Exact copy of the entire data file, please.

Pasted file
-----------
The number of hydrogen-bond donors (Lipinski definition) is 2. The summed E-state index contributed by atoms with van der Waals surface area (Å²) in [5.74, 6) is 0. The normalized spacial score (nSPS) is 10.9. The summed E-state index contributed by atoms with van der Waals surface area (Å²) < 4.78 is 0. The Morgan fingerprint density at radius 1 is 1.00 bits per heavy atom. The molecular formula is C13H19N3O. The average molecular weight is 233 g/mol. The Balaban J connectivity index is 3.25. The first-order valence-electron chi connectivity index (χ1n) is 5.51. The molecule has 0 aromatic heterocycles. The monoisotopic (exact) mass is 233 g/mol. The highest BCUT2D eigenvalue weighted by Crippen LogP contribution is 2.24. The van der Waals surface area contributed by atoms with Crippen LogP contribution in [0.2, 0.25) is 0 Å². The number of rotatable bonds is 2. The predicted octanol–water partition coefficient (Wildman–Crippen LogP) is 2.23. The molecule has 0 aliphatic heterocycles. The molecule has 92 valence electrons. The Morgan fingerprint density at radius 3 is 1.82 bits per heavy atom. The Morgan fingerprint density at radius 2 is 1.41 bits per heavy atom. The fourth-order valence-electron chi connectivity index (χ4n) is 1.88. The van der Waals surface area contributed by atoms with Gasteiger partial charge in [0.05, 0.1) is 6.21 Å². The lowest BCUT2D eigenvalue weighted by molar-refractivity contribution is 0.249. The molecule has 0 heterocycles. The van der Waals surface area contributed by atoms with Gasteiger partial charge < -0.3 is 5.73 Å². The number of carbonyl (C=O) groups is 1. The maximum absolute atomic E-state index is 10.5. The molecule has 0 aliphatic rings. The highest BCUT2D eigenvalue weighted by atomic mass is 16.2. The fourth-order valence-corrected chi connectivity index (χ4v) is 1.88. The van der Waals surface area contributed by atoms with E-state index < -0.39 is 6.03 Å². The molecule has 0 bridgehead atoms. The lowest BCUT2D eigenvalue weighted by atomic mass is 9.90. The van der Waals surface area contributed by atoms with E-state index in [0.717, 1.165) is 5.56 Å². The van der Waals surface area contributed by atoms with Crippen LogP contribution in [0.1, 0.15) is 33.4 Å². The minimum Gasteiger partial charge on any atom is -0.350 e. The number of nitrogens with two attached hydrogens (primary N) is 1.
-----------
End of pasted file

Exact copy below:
The number of hydrogen-bond donors (Lipinski definition) is 2. The summed E-state index contributed by atoms with van der Waals surface area (Å²) in [5.74, 6) is 0. The normalized spacial score (nSPS) is 10.9. The summed E-state index contributed by atoms with van der Waals surface area (Å²) < 4.78 is 0. The Morgan fingerprint density at radius 1 is 1.00 bits per heavy atom. The molecular formula is C13H19N3O. The average molecular weight is 233 g/mol. The Balaban J connectivity index is 3.25. The first-order valence-electron chi connectivity index (χ1n) is 5.51. The molecule has 0 aromatic heterocycles. The monoisotopic (exact) mass is 233 g/mol. The highest BCUT2D eigenvalue weighted by Crippen LogP contribution is 2.24. The van der Waals surface area contributed by atoms with Crippen LogP contribution in [0.2, 0.25) is 0 Å². The number of rotatable bonds is 2. The predicted octanol–water partition coefficient (Wildman–Crippen LogP) is 2.23. The molecule has 0 aliphatic heterocycles. The molecule has 92 valence electrons. The Morgan fingerprint density at radius 3 is 1.82 bits per heavy atom. The Morgan fingerprint density at radius 2 is 1.41 bits per heavy atom. The fourth-order valence-electron chi connectivity index (χ4n) is 1.88. The van der Waals surface area contributed by atoms with Gasteiger partial charge in [0.05, 0.1) is 6.21 Å². The lowest BCUT2D eigenvalue weighted by molar-refractivity contribution is 0.249. The molecule has 0 heterocycles. The van der Waals surface area contributed by atoms with Gasteiger partial charge < -0.3 is 5.73 Å². The number of carbonyl (C=O) groups is 1. The maximum absolute atomic E-state index is 10.5. The molecule has 0 aliphatic rings. The highest BCUT2D eigenvalue weighted by atomic mass is 16.2. The fourth-order valence-corrected chi connectivity index (χ4v) is 1.88. The van der Waals surface area contributed by atoms with E-state index < -0.39 is 6.03 Å². The molecule has 0 bridgehead atoms. The lowest BCUT2D eigenvalue weighted by atomic mass is 9.90. The van der Waals surface area contributed by atoms with E-state index in [0.717, 1.165) is 5.56 Å². The van der Waals surface area contributed by atoms with Crippen LogP contribution in [0.1, 0.15) is 33.4 Å². The minimum Gasteiger partial charge on any atom is -0.350 e. The number of nitrogens with two attached hydrogens (primary N) is 1.